Sunday, August 06, 2017

the day that moodgym went behind a paywall

Every two years, or so the joke went, I needed to go into the moodgym. Ever since a bad sequence, first with depression with cause, then with a trainee counsellor, and then with a very slow sequence of learning emotional management, I stumbled across the moodgym. It's possible that I was just in a receptive phase when I found it; or maybe it is actually better than the other tools, but it proved useful. Whenever the wobbles started to become a steady veering off the road, back into the moodgym I would go and get back in shape. I especially appreciated the opportunity to do without the counsellor; who needs a little additional social anxiety chucked into the mix?

I'd suggest it to people, from time to time. Although you had to role-play being an Australian university student, that in itself was weirdly soothing; the online equivalent of the disassociative finger-wiggle. The anonymous web-forms kept your secrets. You decided when you'd done enough, how deep to go, and what to explore.

The UK versions all charge. Most of these things charge, in fact, and I wondered if they were better. As someone with mild to moderate depression I can sign up for the right sort of studies to try them out, and I kept and eye out and applied for one. I was assigned to the control group, though, which got Moodgym (hey ho). Going in with a critical, reviewer's eye though, was interesting. It was relatively simple, but then so is emotional regulation. Like the old joke about healthy eating being communicable in a single sentence (eat moderately, not too much meat) healthy thinking is almost as straightforward (think positively, be kind, solve or set aside problems). The difficulty lies as ever with habits and habituation. The gentle repetitions of moodgym help deconstruct and reconstruct these. The simple, undistracting design was a relaxing retreat from the hyperstimulation of online activity. It was good, I said in my feedback. It helped.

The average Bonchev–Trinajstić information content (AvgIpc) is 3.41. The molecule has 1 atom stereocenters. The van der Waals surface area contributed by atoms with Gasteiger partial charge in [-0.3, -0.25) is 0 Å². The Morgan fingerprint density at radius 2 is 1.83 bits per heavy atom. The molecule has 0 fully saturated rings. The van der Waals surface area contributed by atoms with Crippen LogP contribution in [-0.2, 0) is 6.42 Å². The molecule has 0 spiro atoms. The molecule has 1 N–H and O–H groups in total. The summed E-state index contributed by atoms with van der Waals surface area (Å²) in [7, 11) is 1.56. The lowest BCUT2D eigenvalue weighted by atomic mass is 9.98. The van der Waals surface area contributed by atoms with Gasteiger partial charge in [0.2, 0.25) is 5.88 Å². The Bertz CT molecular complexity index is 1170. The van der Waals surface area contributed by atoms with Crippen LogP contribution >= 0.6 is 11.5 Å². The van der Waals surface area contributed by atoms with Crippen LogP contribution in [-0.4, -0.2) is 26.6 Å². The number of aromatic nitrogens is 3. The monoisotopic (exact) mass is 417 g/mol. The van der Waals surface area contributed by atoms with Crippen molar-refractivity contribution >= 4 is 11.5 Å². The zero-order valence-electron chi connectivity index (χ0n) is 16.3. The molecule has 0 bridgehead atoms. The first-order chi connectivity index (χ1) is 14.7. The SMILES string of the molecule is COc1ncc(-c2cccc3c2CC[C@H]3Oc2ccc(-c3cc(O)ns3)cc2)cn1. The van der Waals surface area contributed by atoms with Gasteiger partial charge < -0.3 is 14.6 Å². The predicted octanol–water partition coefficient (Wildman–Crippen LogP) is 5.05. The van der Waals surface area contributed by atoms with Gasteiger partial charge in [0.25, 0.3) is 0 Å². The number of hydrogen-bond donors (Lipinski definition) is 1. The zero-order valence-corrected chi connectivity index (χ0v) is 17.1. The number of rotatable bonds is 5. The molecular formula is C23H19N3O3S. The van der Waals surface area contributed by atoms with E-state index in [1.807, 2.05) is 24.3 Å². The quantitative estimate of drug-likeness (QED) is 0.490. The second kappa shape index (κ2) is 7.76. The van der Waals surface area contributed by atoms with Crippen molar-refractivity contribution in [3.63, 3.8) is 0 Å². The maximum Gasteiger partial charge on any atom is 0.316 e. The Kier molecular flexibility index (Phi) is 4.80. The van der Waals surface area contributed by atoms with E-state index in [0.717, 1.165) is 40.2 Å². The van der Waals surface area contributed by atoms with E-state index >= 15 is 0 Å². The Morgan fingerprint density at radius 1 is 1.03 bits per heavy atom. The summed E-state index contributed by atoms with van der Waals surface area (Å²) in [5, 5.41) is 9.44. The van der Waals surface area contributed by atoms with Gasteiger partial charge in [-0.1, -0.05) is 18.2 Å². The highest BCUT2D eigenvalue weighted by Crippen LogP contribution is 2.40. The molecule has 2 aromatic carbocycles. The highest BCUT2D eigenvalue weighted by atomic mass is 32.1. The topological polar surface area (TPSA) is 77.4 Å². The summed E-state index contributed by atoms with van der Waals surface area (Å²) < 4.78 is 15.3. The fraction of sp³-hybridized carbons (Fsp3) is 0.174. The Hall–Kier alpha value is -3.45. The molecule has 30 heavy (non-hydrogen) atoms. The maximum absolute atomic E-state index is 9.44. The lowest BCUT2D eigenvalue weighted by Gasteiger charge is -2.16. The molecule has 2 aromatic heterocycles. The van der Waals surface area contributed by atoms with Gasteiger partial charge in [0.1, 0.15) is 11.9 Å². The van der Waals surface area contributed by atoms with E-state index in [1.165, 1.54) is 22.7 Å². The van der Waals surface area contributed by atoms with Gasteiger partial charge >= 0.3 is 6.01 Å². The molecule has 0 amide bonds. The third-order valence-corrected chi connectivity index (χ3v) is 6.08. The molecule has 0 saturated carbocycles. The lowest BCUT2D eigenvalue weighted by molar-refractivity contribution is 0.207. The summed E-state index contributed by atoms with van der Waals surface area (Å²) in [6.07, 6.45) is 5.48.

So to 2017 and I suggest it, again, and later get a gentle email enquiry sent through. "Free?" it says. I go check and discover that this product developed with public money has been spun out into a commercial enterprise and that moodgym now sits behind a paywall. Bah. Over a million users worldwide, it boasts. Well. I bet that's gone down a bit from its peak years. It's still way cheaper than the UK's finest, the Big White Wall, and has the added benefit that at least we know what's inside it; Big White Wall's description could as easily describe Youthnet's The Mix, an online information website with peer support forums moderated by, well, youth workers for the Mix and health workers for Big White Wall. For the amount they're charging I'm assuming there's more to it than that, but for £24/month I'm not going to be finding out any time soon. In fact, for AU$39/year I'm not going to be finding out how Moodgym's revamp went.

Not to worry, though. There's an American charity (yes, sorry, you're still roleplaying) called Anxiety BC which is making effective self-help tools available freely online, and you can build up a pretty good programme using their tools. There is content for all manner of different individual situations (check tools from the adults section too) but here are three things that are basically useful for everyone:
No online forms, sadly. You have to use an app (Mindshift) or print out sheets of paper. So yes, I do miss the simple, low stimulation web-forms of Moodgym (athough redesign, so that may have changed) and its closed, tidy structure. But similar tools are still out there, and still outside the paywalls.